Returning to our concrete problem, for a given distance matrix, we may try a lot of different trees, and see if we can locally improve on the weights and the internal structure to better match the distance matrix (the local improvements correspond to climbing to the highest local peak), but there is no guarantee that we will get even close to the best match. This is a problem because the whole idea is that there is an underlying evolution and that the corresponding evolutionary tree, despite noise, should be a very good match for the measured distances. Our goal is to find a similarly strong match, that is, a tree with a guarantee that its match is not too much worse than the best possible. More formally, we want a tree that minimizes the total error, at least within a constant factor. However, deciding if there exists an efficient algorithm that can always minimize the total error within a constant factor has evolved over the last 30 years as big challenge within theoretical computer science.

Recently, a group of three researchers from BARC-UCPH (Debarati Das, Evangelos Kipouridis, Mikkel Thorup) and two former UCPH researchers now working at Google Research (Vincent Cohen-Addad, Nikos Parotsidis) resolved this old challenge. They presented an efficient algorithm that for any distance matrix is guaranteed to find an evolutionary tree minimizing the total error within an absolute constant factor, that is, a factor which is independent of the number of species involved.

"Back at 1995 I was working with a similar problem, namely that of finding a tree minimizing the maximum error. Even though minimizing the total error was a more natural target, the guarantees of our solution were so much stronger that eventually our algorithm ended up being used by biologists all over the world. After all, the whole community, me included, believed that strong guarantees were impossible to achieve for the more natural total-error version", says Professor Thorup. "However, in 2019, after almost 25 years, we observed some underlying structure that gave us hope of similarly strong guarantees for the total error".


The perspective of Theoretical Computer Science.

Mathematically speaking, we want algorithms that are efficient in the sense that the running time is polynomial in the input size, and with quality guarantees that hold for any possible input. In this case, the ideal guarantee would be to output a tree metric with the smallest possible total error relative to the input distance matrix. However, in 1987, this was proved to be NP-hard. NP-hard means that it is impossible to do in polynomial time assuming NP≠P. This assumption is widely believed to be true, but proving it is one of the biggest challenges in mathematics and one of the seven Millennium Prize Problems.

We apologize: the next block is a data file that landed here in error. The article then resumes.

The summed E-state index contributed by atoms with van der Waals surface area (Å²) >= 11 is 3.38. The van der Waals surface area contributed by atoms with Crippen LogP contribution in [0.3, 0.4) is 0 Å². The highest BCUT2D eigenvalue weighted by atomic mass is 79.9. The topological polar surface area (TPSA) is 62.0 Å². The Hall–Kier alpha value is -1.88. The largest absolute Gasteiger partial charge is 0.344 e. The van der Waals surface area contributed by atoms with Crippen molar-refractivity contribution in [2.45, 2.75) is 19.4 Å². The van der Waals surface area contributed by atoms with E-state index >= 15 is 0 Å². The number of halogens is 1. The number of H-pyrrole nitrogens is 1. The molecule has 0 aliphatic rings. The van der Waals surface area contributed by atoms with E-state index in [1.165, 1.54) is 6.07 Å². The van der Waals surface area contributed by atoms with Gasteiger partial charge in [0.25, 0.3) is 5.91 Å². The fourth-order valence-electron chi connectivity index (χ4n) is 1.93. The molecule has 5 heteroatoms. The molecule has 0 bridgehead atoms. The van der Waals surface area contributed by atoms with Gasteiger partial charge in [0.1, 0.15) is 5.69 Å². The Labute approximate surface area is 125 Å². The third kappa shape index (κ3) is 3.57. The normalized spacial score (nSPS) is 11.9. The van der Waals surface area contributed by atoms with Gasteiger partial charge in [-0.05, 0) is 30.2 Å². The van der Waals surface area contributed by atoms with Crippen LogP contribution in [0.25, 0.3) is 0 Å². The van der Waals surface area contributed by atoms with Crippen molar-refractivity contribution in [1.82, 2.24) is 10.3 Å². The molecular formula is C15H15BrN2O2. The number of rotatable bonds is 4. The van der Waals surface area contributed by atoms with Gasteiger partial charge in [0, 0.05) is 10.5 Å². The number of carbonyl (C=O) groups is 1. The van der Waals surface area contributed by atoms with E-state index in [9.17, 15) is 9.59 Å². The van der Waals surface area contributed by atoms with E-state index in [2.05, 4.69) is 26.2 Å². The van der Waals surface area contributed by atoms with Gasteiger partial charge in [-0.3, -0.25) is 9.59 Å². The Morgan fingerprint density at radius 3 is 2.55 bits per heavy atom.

Since getting an optimal solution is NP-hard, one should settle for a so-called approximation factor A such that if for any given distance matrix, the nearest tree metric has a total error of X then the algorithm should be guaranteed to find a tree whose total error is at most A*X. Such a mathematical guarantee for all inputs is very different from the approach of best-effort heuristics that are compared experimentally, testing which one does best on some concrete benchmarks with no knowledge of what is the optimal solution for these benchmarks, and no guarantee for how the heuristics will perform on other inputs.

The new algorithm's approximation factor is an absolute constant, and an absolute constant is the best possible assuming NP≠P. All previous solutions had a super constant approximation factor that grew with the number n of species. The previous best factor dates back to 2005 and was proportional to (log n)(log log n) by Ailon and Charikar. Charikar is the world star within approximation algorithms and clustering and the result was presented at FOCS, which is one of the two top conferences of theoretical computer science. Ailon and Charikar wrote “Determining whether a constant approximation can be obtained is a fascinating question”, and indeed this is exactly what is achieved.

The new constant factor approximation result has been accepted for the 62nd Annual IEEE Conference on Foundations of Computer Science to be held in Colorado. This is one of two top annual conferences of Theoretical Computer Science. A free version is found here.